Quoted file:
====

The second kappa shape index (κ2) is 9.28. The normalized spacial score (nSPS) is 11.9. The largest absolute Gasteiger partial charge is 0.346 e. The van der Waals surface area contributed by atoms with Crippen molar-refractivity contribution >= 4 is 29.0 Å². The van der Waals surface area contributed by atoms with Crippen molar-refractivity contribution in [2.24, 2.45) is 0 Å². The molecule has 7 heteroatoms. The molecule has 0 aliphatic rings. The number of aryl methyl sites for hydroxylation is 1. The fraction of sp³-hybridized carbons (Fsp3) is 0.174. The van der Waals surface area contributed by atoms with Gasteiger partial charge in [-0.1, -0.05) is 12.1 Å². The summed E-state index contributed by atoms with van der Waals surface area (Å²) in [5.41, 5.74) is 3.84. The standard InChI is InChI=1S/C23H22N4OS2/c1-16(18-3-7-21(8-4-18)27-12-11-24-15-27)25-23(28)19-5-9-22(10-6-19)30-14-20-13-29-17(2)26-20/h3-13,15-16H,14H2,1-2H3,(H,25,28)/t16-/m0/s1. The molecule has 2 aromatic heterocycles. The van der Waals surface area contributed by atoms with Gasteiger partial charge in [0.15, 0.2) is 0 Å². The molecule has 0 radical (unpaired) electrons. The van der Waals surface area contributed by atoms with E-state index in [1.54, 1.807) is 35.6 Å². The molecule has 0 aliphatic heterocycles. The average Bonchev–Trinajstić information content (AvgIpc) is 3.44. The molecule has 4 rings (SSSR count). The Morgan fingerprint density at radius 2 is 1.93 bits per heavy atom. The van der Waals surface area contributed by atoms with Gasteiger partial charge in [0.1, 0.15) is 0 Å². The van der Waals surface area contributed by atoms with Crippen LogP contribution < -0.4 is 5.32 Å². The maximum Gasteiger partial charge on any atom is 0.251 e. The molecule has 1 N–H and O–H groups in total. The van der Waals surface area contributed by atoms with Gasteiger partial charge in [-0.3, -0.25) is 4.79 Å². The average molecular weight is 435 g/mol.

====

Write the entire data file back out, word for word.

The second kappa shape index (κ2) is 9.28. The normalized spacial score (nSPS) is 11.9. The largest absolute Gasteiger partial charge is 0.346 e. The van der Waals surface area contributed by atoms with Crippen molar-refractivity contribution >= 4 is 29.0 Å². The van der Waals surface area contributed by atoms with Crippen molar-refractivity contribution in [2.24, 2.45) is 0 Å². The molecule has 7 heteroatoms. The molecule has 0 aliphatic rings. The number of aryl methyl sites for hydroxylation is 1. The fraction of sp³-hybridized carbons (Fsp3) is 0.174. The van der Waals surface area contributed by atoms with Gasteiger partial charge in [-0.1, -0.05) is 12.1 Å². The summed E-state index contributed by atoms with van der Waals surface area (Å²) in [5.41, 5.74) is 3.84. The standard InChI is InChI=1S/C23H22N4OS2/c1-16(18-3-7-21(8-4-18)27-12-11-24-15-27)25-23(28)19-5-9-22(10-6-19)30-14-20-13-29-17(2)26-20/h3-13,15-16H,14H2,1-2H3,(H,25,28)/t16-/m0/s1. The molecule has 2 aromatic heterocycles. The van der Waals surface area contributed by atoms with Gasteiger partial charge in [0.15, 0.2) is 0 Å². The molecule has 0 radical (unpaired) electrons. The van der Waals surface area contributed by atoms with E-state index in [1.54, 1.807) is 35.6 Å². The molecule has 0 aliphatic heterocycles. The average Bonchev–Trinajstić information content (AvgIpc) is 3.44. The molecule has 4 rings (SSSR count). The Morgan fingerprint density at radius 2 is 1.93 bits per heavy atom. The van der Waals surface area contributed by atoms with Gasteiger partial charge in [0.1, 0.15) is 0 Å². The van der Waals surface area contributed by atoms with Crippen LogP contribution < -0.4 is 5.32 Å². The maximum Gasteiger partial charge on any atom is 0.251 e. The molecule has 1 N–H and O–H groups in total. The van der Waals surface area contributed by atoms with Gasteiger partial charge in [-0.3, -0.25) is 4.79 Å². The average molecular weight is 435 g/mol.